chapter  11
Children’s rights, social justice and family support
Developing inclusive, socially just and participatory practice
ByJohn M. Davis, Mary Smith
Pages 14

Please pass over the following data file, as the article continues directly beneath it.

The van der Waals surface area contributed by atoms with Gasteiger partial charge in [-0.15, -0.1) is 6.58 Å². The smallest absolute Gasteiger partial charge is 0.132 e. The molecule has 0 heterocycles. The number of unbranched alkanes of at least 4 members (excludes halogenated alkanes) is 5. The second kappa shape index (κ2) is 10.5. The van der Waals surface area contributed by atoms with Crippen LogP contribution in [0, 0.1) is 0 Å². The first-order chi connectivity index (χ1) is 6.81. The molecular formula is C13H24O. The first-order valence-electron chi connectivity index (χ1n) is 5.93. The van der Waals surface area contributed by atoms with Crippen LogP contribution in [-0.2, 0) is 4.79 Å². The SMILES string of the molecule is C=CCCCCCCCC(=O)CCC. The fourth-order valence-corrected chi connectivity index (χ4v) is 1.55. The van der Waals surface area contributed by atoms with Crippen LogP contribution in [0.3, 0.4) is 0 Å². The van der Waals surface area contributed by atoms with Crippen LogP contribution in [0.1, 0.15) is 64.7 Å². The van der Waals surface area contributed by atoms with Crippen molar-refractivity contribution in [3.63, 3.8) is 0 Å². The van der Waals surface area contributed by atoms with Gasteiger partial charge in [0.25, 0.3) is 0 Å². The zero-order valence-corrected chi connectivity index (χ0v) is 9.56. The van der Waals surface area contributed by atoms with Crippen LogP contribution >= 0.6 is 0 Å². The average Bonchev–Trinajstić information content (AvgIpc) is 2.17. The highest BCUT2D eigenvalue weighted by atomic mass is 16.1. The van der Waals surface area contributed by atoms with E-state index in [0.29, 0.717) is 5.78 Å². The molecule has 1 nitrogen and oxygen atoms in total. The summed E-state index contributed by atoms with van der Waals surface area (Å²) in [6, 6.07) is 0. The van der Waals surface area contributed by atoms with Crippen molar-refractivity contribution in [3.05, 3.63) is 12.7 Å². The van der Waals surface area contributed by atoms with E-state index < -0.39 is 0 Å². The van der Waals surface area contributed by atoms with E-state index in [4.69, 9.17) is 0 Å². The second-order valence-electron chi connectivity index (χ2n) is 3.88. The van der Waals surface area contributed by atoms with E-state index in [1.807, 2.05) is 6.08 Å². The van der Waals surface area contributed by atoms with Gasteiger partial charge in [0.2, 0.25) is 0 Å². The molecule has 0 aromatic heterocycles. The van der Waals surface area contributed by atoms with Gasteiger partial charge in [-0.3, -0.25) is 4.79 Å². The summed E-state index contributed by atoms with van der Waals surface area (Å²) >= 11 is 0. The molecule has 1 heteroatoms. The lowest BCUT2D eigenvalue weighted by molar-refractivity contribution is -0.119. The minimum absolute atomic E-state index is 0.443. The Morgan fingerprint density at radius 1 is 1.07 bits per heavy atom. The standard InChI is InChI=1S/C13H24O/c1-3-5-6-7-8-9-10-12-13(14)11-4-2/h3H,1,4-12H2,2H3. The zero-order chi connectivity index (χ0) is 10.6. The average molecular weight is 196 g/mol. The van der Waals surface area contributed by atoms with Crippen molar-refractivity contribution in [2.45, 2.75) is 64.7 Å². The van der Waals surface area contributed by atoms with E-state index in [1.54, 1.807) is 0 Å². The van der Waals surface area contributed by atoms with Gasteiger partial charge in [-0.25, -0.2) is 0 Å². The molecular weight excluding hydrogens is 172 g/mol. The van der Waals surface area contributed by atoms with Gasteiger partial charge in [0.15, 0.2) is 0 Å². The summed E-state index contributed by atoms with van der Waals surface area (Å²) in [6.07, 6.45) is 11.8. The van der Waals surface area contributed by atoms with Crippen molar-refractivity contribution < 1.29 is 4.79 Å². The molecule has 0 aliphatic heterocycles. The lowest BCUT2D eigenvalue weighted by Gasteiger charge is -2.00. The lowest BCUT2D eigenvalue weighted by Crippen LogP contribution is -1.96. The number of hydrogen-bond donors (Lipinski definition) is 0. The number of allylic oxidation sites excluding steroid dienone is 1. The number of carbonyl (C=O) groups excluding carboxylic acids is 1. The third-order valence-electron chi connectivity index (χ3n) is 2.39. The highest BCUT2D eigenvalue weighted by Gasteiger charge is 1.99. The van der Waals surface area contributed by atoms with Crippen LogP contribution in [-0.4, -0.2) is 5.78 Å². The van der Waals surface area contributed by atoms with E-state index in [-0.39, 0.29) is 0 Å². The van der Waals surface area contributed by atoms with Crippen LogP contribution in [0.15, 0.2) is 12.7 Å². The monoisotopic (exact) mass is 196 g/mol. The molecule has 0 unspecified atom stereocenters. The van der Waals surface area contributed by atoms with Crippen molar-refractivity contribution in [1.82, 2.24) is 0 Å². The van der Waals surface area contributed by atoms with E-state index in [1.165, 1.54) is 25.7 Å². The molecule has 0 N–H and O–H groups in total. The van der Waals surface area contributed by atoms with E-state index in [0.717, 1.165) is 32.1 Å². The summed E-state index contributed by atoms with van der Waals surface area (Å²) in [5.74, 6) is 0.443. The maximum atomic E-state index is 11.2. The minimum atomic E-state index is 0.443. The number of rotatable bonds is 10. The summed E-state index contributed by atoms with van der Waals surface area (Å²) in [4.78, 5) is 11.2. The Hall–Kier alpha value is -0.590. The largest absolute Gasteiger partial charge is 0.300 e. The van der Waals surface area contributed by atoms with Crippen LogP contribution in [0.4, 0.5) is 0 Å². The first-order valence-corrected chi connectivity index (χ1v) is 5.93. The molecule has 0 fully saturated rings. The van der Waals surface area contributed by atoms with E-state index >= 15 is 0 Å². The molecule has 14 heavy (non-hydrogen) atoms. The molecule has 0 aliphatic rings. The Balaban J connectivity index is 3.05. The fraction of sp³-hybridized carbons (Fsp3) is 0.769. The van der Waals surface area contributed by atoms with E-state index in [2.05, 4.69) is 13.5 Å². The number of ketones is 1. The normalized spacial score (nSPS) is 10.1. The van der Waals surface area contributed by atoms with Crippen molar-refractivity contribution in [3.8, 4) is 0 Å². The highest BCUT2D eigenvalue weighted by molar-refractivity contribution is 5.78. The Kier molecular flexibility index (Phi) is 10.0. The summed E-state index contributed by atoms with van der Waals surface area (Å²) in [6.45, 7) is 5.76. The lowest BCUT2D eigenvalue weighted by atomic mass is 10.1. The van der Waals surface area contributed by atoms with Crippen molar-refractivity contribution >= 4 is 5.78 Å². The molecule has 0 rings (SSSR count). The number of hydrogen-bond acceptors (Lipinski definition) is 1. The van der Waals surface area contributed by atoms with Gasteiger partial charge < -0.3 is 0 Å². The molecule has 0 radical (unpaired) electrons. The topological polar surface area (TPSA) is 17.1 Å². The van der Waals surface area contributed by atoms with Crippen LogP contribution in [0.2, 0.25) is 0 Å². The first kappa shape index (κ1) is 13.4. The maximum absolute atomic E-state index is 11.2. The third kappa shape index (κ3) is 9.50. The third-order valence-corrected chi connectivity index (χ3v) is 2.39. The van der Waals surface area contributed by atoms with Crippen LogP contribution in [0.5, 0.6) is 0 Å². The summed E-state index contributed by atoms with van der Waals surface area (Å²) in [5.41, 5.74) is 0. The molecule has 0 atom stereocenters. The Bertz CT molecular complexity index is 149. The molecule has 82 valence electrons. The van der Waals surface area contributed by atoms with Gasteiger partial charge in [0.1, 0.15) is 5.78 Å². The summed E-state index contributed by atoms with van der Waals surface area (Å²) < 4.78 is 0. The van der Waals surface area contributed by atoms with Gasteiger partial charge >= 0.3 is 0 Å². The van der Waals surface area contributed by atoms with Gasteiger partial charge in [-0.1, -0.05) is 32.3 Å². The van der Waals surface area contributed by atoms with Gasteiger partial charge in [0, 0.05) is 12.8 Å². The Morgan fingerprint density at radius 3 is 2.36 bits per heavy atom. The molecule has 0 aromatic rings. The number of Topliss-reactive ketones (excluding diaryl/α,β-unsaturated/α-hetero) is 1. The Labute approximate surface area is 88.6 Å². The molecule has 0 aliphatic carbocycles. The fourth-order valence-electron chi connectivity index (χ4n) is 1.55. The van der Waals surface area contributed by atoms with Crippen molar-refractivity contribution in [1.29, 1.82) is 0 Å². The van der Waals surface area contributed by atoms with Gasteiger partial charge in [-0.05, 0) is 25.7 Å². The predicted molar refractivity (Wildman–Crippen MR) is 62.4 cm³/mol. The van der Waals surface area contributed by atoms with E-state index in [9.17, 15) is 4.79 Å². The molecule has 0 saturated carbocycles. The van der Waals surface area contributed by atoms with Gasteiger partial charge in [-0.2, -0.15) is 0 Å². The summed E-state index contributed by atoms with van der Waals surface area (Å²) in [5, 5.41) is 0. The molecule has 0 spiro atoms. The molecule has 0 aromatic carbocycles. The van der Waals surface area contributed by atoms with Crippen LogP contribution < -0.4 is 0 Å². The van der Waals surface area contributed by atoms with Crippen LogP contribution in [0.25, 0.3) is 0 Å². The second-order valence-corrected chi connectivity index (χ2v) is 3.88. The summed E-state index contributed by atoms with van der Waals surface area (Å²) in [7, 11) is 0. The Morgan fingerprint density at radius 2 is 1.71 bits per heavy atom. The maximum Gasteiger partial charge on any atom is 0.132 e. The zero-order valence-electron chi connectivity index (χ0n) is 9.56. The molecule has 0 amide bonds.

This chapter argues that when approaching family support with too narrow a focus on the family unit, professionals may overlook the inner complexities, relationships and power dynamics that create such a unit. It demonstrates that such dynamics cannot be underestimated, as it is this very combination of relationships that creates the individual family circumstance with which a family support professional will come into contact. The chapter critically differentiates between effort based on 'need', child 'well-being' and 'rights/social justice' and encourages family support professionals to be more honest about their capacity to deliver support that children actually want. It evolves a participatory perspective on family support and poses questions about how children and young people are involved as active family support service users. Children aspire to resolve a range of social justice issues including: recognition of their rights, access to local conflict resolution, removal of injustice enablement of stronger familial/local relationships and experience of more effective anti-discriminatory practice.